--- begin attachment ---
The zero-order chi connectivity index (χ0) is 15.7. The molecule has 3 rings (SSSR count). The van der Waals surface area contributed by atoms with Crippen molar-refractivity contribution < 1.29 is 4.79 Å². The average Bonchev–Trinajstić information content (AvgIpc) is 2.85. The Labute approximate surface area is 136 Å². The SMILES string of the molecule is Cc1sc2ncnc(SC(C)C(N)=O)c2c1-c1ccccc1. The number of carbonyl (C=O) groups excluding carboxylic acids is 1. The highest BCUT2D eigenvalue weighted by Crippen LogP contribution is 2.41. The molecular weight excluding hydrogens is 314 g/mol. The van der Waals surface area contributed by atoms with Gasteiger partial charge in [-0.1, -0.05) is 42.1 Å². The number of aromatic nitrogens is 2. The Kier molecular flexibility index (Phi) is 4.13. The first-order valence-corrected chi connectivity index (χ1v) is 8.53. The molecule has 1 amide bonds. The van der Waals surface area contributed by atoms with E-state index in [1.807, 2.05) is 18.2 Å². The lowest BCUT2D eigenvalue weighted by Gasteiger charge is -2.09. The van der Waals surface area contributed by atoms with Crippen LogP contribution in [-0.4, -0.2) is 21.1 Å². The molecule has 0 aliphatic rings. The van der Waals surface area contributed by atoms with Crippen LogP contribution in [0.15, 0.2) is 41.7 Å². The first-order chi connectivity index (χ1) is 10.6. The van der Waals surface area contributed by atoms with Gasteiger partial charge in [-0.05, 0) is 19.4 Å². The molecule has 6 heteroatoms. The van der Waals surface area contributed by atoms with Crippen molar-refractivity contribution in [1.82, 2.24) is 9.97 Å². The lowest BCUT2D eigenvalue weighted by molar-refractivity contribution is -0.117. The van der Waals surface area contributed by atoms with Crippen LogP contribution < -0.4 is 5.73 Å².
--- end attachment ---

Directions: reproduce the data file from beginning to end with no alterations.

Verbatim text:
The zero-order chi connectivity index (χ0) is 15.7. The molecule has 3 rings (SSSR count). The van der Waals surface area contributed by atoms with Crippen molar-refractivity contribution < 1.29 is 4.79 Å². The average Bonchev–Trinajstić information content (AvgIpc) is 2.85. The Labute approximate surface area is 136 Å². The SMILES string of the molecule is Cc1sc2ncnc(SC(C)C(N)=O)c2c1-c1ccccc1. The number of carbonyl (C=O) groups excluding carboxylic acids is 1. The highest BCUT2D eigenvalue weighted by Crippen LogP contribution is 2.41. The molecular weight excluding hydrogens is 314 g/mol. The van der Waals surface area contributed by atoms with Gasteiger partial charge in [-0.1, -0.05) is 42.1 Å². The number of aromatic nitrogens is 2. The Kier molecular flexibility index (Phi) is 4.13. The first-order valence-corrected chi connectivity index (χ1v) is 8.53. The molecule has 1 amide bonds. The van der Waals surface area contributed by atoms with E-state index in [1.807, 2.05) is 18.2 Å². The lowest BCUT2D eigenvalue weighted by Gasteiger charge is -2.09. The van der Waals surface area contributed by atoms with Crippen LogP contribution in [-0.4, -0.2) is 21.1 Å². The molecule has 0 aliphatic rings. The van der Waals surface area contributed by atoms with Crippen LogP contribution in [0.15, 0.2) is 41.7 Å². The first-order chi connectivity index (χ1) is 10.6. The van der Waals surface area contributed by atoms with Gasteiger partial charge in [-0.05, 0) is 19.4 Å². The molecule has 6 heteroatoms. The van der Waals surface area contributed by atoms with Crippen molar-refractivity contribution in [1.82, 2.24) is 9.97 Å². The lowest BCUT2D eigenvalue weighted by molar-refractivity contribution is -0.117. The van der Waals surface area contributed by atoms with Crippen LogP contribution < -0.4 is 5.73 Å².